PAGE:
Our oldest daughter turned thirteen a while ago. All children are different, but she has seemed to display the most maturity of all of our kids according to their respective ages. It’s something that has actually concerned us at times with her because it can occasionally be correlated to a habitual means to survival. Sort of like a “keep your head down and don’t draw attention” technique. However, we still reward the good behavior with extended bedtimes and, around her 13th birthday, a new opportunity to try make-up for the first time.
My Love-Hate Relationship with Make-up.
Personally, I have had a love-hate relationship with make-up for a long time now. I grew up with the idea that make-up is what made you important…and beautiful. My mom never left the house without it. And every girl in school had a particular routine with particular brands that had to be flaunted. In middle school, you scrunched your hair with Garnier spray in hair gel, plucked your eyebrows thin, loaded your locks with highlights, wore Abercrombie and Hollister if you were anything cool and carried a bright, monogrammed L.L. Bean backpack. Oh, and don’t skimp on the make-up.
As a preteen I remember sitting in the back of the school bus with some of the high school girls. I couldn’t believe they wanted me to sit by them! Apparently it was to pick me apart and tease me. That was the day I went home and asked my mom why she didn’t tell me I was supposed to shave my legs. After that, I just wanted to fit in, like most kids. I was terrified that any small mistake would bring a tidal wave of judgement against me.
As I got older, I began to realize that no amount of primping was ever enough. My hair was never quite like the other girls, my parents couldn’t afford Abercrombie and Hollister and I even had a high school boyfriend tell me that a size 11 pants was too big and that he “would be happier if I got down to at least a size 7”.
A Turning Point.
My frustrations with everyone around me eventually exploded, and in a moment of what felt like hopelessness for a teenager, I asked to be dropped off at church. I made new friends there and built healthier relationships and recommitted my life to Christ. That’s when my confidence started to skyrocket. Learning who I truly was, how strong I was, was a struggle but people respected me for it. Still high school was no walk in the park, but the loss didn’t sting as bad.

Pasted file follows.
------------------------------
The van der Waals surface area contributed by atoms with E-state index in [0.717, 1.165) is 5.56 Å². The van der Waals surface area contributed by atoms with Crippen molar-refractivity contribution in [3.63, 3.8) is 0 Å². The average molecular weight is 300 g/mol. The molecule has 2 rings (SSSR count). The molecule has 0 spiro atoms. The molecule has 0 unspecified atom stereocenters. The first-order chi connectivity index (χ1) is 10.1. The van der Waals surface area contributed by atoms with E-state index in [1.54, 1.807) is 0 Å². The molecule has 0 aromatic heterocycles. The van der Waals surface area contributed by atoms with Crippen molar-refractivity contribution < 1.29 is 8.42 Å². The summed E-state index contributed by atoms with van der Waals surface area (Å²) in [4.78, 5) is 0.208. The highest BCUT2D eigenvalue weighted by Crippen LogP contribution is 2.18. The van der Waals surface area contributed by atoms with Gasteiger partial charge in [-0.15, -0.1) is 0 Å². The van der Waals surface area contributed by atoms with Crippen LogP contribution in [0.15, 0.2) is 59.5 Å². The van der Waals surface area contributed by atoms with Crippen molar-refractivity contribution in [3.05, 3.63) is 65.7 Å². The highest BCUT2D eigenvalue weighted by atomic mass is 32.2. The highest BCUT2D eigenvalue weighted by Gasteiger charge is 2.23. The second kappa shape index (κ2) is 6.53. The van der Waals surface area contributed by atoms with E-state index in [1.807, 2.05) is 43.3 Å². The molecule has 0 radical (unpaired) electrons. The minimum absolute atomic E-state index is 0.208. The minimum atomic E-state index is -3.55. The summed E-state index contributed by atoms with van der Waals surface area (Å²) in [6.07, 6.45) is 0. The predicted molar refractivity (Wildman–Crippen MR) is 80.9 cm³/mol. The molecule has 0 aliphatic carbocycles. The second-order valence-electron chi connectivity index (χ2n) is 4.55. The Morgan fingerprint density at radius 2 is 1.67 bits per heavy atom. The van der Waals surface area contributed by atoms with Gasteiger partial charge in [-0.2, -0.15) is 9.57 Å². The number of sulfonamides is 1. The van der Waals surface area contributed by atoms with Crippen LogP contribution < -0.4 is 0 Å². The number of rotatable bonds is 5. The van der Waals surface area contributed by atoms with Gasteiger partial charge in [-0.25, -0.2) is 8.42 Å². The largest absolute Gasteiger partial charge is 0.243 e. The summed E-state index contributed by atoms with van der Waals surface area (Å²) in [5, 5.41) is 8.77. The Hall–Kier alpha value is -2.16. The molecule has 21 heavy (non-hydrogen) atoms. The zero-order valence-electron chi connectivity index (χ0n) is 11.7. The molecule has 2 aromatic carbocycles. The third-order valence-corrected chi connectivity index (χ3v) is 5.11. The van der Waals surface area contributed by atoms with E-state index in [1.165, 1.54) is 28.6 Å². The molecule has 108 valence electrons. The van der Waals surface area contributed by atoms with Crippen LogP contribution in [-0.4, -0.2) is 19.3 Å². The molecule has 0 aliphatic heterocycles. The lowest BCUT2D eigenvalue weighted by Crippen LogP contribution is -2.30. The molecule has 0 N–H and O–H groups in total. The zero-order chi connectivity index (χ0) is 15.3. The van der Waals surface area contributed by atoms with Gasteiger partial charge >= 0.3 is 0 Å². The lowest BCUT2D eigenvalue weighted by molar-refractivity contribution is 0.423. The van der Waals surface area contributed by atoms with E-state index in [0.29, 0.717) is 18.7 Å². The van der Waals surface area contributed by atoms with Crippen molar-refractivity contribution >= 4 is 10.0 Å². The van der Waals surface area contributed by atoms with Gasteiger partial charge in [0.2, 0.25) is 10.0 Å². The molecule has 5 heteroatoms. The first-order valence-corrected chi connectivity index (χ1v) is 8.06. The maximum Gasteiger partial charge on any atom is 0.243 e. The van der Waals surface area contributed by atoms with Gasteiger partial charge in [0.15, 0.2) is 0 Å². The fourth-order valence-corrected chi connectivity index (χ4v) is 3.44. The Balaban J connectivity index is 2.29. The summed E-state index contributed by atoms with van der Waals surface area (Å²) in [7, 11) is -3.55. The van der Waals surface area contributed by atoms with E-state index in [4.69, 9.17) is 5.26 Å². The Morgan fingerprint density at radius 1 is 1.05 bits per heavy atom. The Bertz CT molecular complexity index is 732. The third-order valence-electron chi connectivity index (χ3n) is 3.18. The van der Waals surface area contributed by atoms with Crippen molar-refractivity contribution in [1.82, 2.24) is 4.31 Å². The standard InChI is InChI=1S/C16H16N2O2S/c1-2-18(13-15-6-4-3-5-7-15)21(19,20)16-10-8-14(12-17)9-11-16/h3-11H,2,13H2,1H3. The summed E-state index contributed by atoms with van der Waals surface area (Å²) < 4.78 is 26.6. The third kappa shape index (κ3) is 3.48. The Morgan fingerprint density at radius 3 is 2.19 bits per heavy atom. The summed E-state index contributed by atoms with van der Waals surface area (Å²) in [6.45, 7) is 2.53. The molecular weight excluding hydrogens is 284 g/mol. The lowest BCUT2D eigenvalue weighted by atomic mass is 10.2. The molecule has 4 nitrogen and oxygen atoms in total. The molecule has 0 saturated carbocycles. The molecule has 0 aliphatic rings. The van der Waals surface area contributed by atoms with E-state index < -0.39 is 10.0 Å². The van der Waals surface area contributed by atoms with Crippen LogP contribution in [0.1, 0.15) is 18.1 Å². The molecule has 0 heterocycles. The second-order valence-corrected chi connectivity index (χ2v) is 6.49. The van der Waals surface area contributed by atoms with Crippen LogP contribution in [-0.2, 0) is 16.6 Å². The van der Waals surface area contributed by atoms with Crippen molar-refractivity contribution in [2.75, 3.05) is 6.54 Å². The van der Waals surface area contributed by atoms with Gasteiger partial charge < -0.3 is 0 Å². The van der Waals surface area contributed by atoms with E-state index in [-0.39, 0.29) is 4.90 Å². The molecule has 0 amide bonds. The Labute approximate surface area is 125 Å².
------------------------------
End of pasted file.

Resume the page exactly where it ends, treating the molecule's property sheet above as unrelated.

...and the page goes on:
…But My Confidence Waivered…
Over the years, and especially during my first and failed marriage, I still struggled with my confidence and self worth. During that time, I was told I was prettier with make-up and that I was getting too fat, among other things. All that confidence I was trying to build was slowly being ground out of me. I couldn’t understand how something so artificial could drown out who I was.
All I could think was, “What have I done? Nothing I do is ever enough. My appearance, my clothes, my weight….why doesn’t he just love ME?” But that is a different redemption story.
The point is, it made me angry that I had once again allowed everyone else’s opinion to influence my opinion of myself. When I left that situation, I had to relearn these things:
I am the daughter of the Most High. I am a redeemed disciple of Christ. I am a warrior both in the earthly and the spiritual realms. I am more precious than rubies (proverbs 3:15) and fearfully and wonderfully made (psalm 139:14) in His image (Gen 1:27). Nothing can separate me from Him (Rom 8:35). I have been sanctified, I am chosen. I am loved. And God finds me beautiful despite the world’s opinions.
So How Do I Teach My Daughter?
I found my identity is Christ. So how do I teach this to her? How can I assure my daughter that whether she chooses to accentuate her beautiful features with make-up or never pick it up again, that she is beautiful no matter? She is accepted and that no material thing can make her more or less to her Creator…and even to us?
Believe it or not, this was a conversation Garrett and I had several times before we ever had daughters. To most people it wouldn’t be a big deal, but I was scarred by my own past experiences. In having that conversation with him, we never knew that God was preparing us for daughters that had also struggled with their self-worth, albeit from different circumstances.